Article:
Founded by NSF in 2009, ONE was designed to provide both the tools and infrastructure for organizing and serving up vast amounts of scientific data, in addition to building an engaged community and developing openly available educational resources.
Accomplishments from the last five years include a growing network of 22 national and international data repositories, more than 74 published papers, over 2,000 individuals reached via direct training events and workshops and more than 60,000 visitors reached annually via the website.
DataONE provides scientists with tools that support activities across the full research data life cycle; a dynamic in-person and web-based education program comprising workshops, online best practices, curricula, training modules and other resources; and an engaged community of users via the DataONE Users Group and through collaboration with other national and international initiatives.
During the second phase of the project, DataONE will target goals that enable scientific innovation and discovery while increasing the scope, interoperability and accessibility of data. These efforts help address one of NSF's priority goals: To improve the nation's capacity in data science by investing in the development of infrastructure, building multi-institutional partnerships to increase the number of U.S. data scientists and augmenting the usefulness and ease of using data.
In particular DataONE will:
- significantly expand the volume and diversity of data available to researchers for large-scale scientific discovery;
- incorporate innovative features to improve data discovery and further support reproducible and open science; and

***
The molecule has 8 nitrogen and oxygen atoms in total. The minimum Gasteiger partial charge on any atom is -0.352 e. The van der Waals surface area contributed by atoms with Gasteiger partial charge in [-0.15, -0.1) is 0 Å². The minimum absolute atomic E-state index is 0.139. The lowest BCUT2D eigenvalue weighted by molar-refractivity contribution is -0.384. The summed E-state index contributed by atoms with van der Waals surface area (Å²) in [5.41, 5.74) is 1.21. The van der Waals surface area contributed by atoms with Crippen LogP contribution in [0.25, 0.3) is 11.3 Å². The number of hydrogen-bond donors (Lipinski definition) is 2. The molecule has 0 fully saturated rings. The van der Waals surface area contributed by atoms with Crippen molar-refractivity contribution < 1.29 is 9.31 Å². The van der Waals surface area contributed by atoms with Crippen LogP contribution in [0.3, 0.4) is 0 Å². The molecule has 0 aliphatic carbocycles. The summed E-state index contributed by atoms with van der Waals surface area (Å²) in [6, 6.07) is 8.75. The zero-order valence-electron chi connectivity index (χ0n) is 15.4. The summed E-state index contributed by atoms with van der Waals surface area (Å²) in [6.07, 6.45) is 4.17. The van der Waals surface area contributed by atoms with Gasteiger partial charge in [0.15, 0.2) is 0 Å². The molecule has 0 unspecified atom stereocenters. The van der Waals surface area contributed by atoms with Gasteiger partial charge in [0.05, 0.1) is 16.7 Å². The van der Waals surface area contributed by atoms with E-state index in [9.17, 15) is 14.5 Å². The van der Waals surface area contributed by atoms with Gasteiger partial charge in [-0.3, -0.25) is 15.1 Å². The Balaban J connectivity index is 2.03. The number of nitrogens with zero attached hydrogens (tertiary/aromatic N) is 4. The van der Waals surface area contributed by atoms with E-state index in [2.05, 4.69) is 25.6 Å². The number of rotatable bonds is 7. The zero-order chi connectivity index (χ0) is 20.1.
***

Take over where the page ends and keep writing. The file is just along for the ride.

- establish an openly accessible online education series to support global participation and training in current data techniques and perspectives.
DataONE will continue to engage, educate and grow the DataONE community; seek user input to ensure intuitive, user-friendly products and services and work to ensure the long term sustainability of DataONE services so they continue to evolve and meet needs of researchers and other stakeholders for decades to come.
"NSF has an ambitious vision for advancing scientific frontiers through an enabling and collaborative data infrastructure," said Irene Qualters, division director of advanced cyberinfrastructure at NSF. "This award recognizes the accomplishments and future plans of DataONE, which, with its growing list of partners, has formed an open, distributed framework of Earth observation data to inform both research and society overall."
Annual occurrence map for the Scarlet Tanager across the lower 48 states.
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DataONE connect repositories archiving data from all areas of Earth and environmental science.
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William Michener, University of New Mexico, email: email@example.com
The U.S. National Science Foundation propels the nation forward by advancing fundamental research in all fields of science and engineering. NSF supports research and people by providing facilities, instruments and funding to support their ingenuity and sustain the U.S. as a global leader in research and innovation. With a fiscal year 2022 budget of $8.8 billion, NSF funds reach all 50 states through grants to nearly 2,000 colleges, universities and institutions. Each year, NSF receives more than 40,000 competitive proposals and makes about 11,000 new awards. Those awards include support for cooperative research with industry, Arctic and Antarctic research and operations, and U.S. participation in international scientific efforts.